Basic Business Studies for Photographers: Good Business Habits

Common Sense

There’s no magic or mystery to running your own business, it’s simply a case of being methodical, and it really is true that 30 seconds spent dealing with something when it happens can save you hours at a later date. Simple habits of good housekeeping will pay huge dividends at the end of the year when you come to collate your invoices and receipts, as well as being worth a fortune in tax-allowable expenses. Even the most experienced accountants cannot be expected to know the ins and outs of every piece of camera equipment for example, and simply taking a few seconds to write “camera equipment purchase” an a receipt for a lens, could be worth a couple of hundred pounds off your tax bill at the end of the year.

Business and Personal Accounts.

Although it’s not a legal requirement for a sole trader, the way many people choose to deal with the difference between business and personal expenditure/income is to have 2 different bank accounts. As long as you actually keep things in their relevant place, everything is very straightforward. The usual method of making “owner’s drawings” in this case is to pay yourself money from your business account to your personal one. Don’t get too paranoid about keeping things separate between the accounts, it’s largely for the convenience of yourself and your accountant that things are set up this way, and nobody’s going to penalise you if you buy your week’s food shopping from your business account, just as long as you don’t try and claim it as a business expense! As far as the banks are concerned, having a business account means they can hit you with more bank charges, but in return they often give you an oversized cheque book. Actually, on balance I think they might be screwing us there. Some things never change.

Paying-In book - Good habits
Bank Paying in book

Some Simple Habits that will make you Attractive to the Opposite Sex.*

  • Writing on each invoice as it’s paid into the bank, the date, method, and if you have one, the number of the paying in slip. This makes it very easy for your accountant to track exactly what’s been paid and what hasn’t, as well as identifying any bad debts.
  • Dividing your receipts into payment methods, e.g. cheque payments, petty cash, credit or debit cards. This is something a lot of accountants ask for, and if nothing else, helps to keep their fees down.
  • Keep receipts in separate envelopes for each month, and at the end of each year divide them as above (if you’re really thorough you could do this monthly as you go along!)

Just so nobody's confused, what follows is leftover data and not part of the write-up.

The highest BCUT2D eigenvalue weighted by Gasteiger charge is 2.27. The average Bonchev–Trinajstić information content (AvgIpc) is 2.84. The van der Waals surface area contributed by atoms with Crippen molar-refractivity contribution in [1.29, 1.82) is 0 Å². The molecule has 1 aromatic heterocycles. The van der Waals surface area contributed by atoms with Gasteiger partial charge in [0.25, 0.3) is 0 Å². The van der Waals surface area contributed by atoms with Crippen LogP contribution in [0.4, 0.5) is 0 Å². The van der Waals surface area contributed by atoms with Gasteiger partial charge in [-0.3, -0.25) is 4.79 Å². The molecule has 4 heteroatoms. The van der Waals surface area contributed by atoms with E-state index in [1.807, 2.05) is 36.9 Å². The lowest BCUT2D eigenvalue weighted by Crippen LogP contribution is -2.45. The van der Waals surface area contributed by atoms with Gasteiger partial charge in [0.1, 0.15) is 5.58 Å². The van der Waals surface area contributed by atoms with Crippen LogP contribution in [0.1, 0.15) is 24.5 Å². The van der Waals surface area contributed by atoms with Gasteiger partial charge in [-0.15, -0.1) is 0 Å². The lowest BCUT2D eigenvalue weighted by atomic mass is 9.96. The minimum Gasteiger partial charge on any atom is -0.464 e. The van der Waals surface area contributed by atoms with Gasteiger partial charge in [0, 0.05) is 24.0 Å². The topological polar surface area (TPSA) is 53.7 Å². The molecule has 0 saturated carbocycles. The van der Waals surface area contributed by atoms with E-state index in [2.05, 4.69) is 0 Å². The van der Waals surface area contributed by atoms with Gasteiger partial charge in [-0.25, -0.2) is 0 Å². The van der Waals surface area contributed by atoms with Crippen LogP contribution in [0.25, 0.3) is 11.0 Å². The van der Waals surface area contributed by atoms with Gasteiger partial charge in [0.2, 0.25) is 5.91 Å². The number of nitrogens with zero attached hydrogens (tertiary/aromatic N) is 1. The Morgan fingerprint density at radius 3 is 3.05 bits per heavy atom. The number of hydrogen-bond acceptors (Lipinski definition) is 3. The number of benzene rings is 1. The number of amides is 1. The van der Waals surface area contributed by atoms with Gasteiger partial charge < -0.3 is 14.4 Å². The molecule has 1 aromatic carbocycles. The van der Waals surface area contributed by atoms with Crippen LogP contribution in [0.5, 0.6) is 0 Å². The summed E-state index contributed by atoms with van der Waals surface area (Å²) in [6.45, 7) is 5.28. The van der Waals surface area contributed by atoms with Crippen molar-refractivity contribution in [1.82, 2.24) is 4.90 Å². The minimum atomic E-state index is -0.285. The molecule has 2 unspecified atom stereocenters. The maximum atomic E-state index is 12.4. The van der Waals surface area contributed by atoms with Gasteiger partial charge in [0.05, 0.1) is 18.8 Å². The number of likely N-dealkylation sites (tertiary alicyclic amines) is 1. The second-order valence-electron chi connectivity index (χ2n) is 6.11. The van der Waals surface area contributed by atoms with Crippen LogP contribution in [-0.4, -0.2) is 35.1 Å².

• Keep a simple petty cash record. This needs to be no more than an exercise book with columns for the date, payments in/out, description of the item, and the running balance. Some of the expenses may seem pitiful (buying stamps for example) but if you don’t list them you can’t claim for them against tax.
  • Get into the habit of issuing invoices for jobs as soon as you have all the necessary information (your expenses, purchase order numbers and so on.) You can expect clients to take anything up to 90 days to pay FROM THE DATE THEY RECEIVE YOUR INVOICE! Obviously it’s in your best interests to get the invoice on their desk as soon as possible.
  • As bills are paid, write on them the date and method of payment, with the cheque number if applicable (otherwise put “direct debit/BACS/Visa” etc). It’s also handy to duplicate this information on your cheque stubs if there’s room. Besides helping your accountant out at the end of the year, they can help clear things up in case of any dispute with your suppliers.
  • At the end of each job, or at least weekly, go through and collate your receipts. If you’re particularly busy it can be easy to forget what a certain receipt was for, and since some things are more tax deductible than others it’s important that everything ends up in the right place.
  • As soon as you receive the money from a job, before you even pay your suppliers and the rest, siphon off a portion of it to a savings account.  Exactly how much you choose is up to you, but I generally put around 20% away.  For the most part this is to account for the fact that if you’re VAT registered you’ll get billed every quarter, and will need to have the money to hand when the bill comes in.  Beyond this, there’s also your annual tax bill, which you should be expecting so it’s not too unpleasant a surprise.  Anything you save beyond the needs of the taxman becomes your own savings of course, which you can employ for any purpose you choose, so it’s a pretty good habit to get into.

*this might not actually happen, and it’s certainly never happened to me. Mind you, these habits could save you money, and how sexy is that?

I’ll get my coat.

Besides keeping your annual accountancy bills down (and your accountant happy!) the more fundamental reason for practising these habits is that they keep you in touch with your business, which is a good thing, as we don’t like nasty surprises. If your accounts are computerised it can often be very simple to find out how much money is outstanding, but otherwise you’ll need to be maintaining a constant vigil over things like unpaid invoices, otherwise you’ll be out of business before you know it.

Other Posts in “Basic Business Studies for Photographers”: Intro, Break Even and Your Money, Tax, Accountants and registering as Self Employed, Good Business Habits, Equipment and Insurance, Credit Control and Invoicing.


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